World Bank: Growth in East Asia & Pacific Likely to Remain Resilient

WASHINGTON, 14th April, 2017 (WAM) — The outlook for developing East Asia is expected to remain broadly positive in the next three years, driven by robust domestic demand and a gradual recovery in the global economy and commodity prices, according to a new World Bank report. Poverty in the region is likely to continue to fall, driven by sustained growth and rising labor incomes.

The global environment and domestic vulnerabilities, however, still pose risks to the region’s prospects. In the face of faster-than-expected interest rate hikes in the U.S., protectionist sentiments in some advanced economies, and rapid credit expansion and high levels of debt in several East Asian countries, the report recommends that policy makers continue to focus on prudent macroeconomic management and ensuring sustainable fiscal balances in the medium term.

The East Asia and Pacific Economic Update expects the Chinese economy to continue to slow down gradually, as it rebalances toward consumption and services. It forecasts China’s growth rate to be 6.5 percent in 2017 and 6.3 percent in 2018, compared with 6.7 percent in 2016. In the rest of the region, including the large economies in Southeast Asia, growth is expected to pick up slightly to 5 percent in 2017 and 5.1 percent in 2018, up from 4.9 percent in 2016. As a whole, the economies of developing East Asia and Pacific are projected to expand at 6.2 percent in 2017 and 6.1 percent in 2018.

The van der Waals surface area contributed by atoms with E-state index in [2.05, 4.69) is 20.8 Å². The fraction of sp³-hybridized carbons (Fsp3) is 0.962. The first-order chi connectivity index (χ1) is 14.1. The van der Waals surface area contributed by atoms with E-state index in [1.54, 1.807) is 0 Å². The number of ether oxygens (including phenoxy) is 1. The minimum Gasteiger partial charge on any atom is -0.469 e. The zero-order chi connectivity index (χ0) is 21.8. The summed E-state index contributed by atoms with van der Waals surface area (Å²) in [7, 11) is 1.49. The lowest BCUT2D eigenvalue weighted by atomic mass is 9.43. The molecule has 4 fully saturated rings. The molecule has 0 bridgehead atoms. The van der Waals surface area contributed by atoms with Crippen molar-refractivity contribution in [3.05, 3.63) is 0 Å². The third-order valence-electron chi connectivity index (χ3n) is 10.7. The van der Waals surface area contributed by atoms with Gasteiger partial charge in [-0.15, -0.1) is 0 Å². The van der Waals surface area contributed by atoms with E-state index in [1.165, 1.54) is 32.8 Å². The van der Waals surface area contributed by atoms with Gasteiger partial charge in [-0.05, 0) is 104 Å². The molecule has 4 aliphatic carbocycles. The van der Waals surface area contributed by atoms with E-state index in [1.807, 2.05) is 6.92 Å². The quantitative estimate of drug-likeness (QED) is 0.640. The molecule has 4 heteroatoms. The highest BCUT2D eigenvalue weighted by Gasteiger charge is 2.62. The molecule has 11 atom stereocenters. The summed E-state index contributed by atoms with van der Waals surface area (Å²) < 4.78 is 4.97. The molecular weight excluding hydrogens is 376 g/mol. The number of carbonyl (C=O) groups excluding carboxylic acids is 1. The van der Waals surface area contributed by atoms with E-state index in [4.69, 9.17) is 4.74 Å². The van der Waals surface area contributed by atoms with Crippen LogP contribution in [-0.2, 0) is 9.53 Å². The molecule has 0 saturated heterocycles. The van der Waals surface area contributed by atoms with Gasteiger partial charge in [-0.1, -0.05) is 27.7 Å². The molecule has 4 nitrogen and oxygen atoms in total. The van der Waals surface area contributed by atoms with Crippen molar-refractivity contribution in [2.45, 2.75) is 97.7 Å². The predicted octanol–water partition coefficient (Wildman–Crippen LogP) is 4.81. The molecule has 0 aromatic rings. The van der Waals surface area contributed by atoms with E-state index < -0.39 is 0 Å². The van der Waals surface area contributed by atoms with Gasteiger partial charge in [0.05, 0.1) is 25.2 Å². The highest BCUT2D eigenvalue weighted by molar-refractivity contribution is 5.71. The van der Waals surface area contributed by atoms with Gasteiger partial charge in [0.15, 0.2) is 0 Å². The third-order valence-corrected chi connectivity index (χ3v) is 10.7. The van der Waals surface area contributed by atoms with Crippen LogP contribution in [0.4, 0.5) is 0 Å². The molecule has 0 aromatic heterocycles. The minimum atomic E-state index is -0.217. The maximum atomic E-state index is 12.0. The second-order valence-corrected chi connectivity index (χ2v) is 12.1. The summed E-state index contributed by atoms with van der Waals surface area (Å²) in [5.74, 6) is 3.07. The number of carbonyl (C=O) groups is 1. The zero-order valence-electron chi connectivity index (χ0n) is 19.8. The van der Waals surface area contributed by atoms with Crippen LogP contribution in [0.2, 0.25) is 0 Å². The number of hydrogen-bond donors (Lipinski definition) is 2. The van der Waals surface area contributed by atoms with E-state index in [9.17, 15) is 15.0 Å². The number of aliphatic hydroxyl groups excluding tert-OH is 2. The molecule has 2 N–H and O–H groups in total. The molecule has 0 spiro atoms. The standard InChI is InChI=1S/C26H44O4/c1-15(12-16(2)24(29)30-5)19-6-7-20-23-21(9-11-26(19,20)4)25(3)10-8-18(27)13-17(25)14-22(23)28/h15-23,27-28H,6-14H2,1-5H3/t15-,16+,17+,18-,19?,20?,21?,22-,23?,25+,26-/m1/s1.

“Sound policies and a gradual pickup in global economic prospects have helped developing East Asia and Pacific sustain growth and reduce poverty,” said Victoria Kwakwa, World Bank Vice President for East Asia and Pacific. “For this resilience to be sustained, countries will need to reduce fiscal vulnerabilities while improving the quality of public spending and fostering global and regional integration.”

Growth in the region will continue to be driven by strong domestic demand, including public, and increasingly private, investment. This trend will also be supported by gradually rising demand for exports, as emerging markets and developing economies recover. The slow pace of recovery in commodity prices will benefit commodity exporters in the region, but won’t unduly hurt the economies of commodity importers in East Asia.

The large developing economies in the Association of Southeast Asian Nations will likely expand slightly faster in 2017-18, although for different reasons. The Philippines will benefit from higher public spending on infrastructure, an uptick in private investment, credit expansion, and increased remittances, as growth accelerates to 6.9 percent in both 2017 and 2018. Higher government subsidies, more infrastructure spending and rising exports will push up Malaysia’s economy by 4.3 percent in 2017 and 4.5 percent in 2018.

In Indonesia, credit expansion and higher oil prices will help the economy grow 5.2 percent in 2017, up from 5 percent in 2016. In Vietnam, growth will rise to 6.3 percent in 2017, in line with favorable market sentiment and strong foreign direct investment.

The region’s smaller economies will generally benefit from the continued vitality of their larger neighbors, and some will also benefit from higher commodity prices. Cambodia’s economy will grow 6.9 percent in 2017 and 2018, with higher public spending and the expansion of agriculture and tourism offsetting a drop in the construction and garment sectors.

The longer-term challenge for the region lies in sustaining rapid growth while ensuring greater inclusion. Governments can address these challenges by increasing productivity and investment, which have slowed recently in several economies, as well as by improving the quality of public spending.

Source: Emirates News Agency

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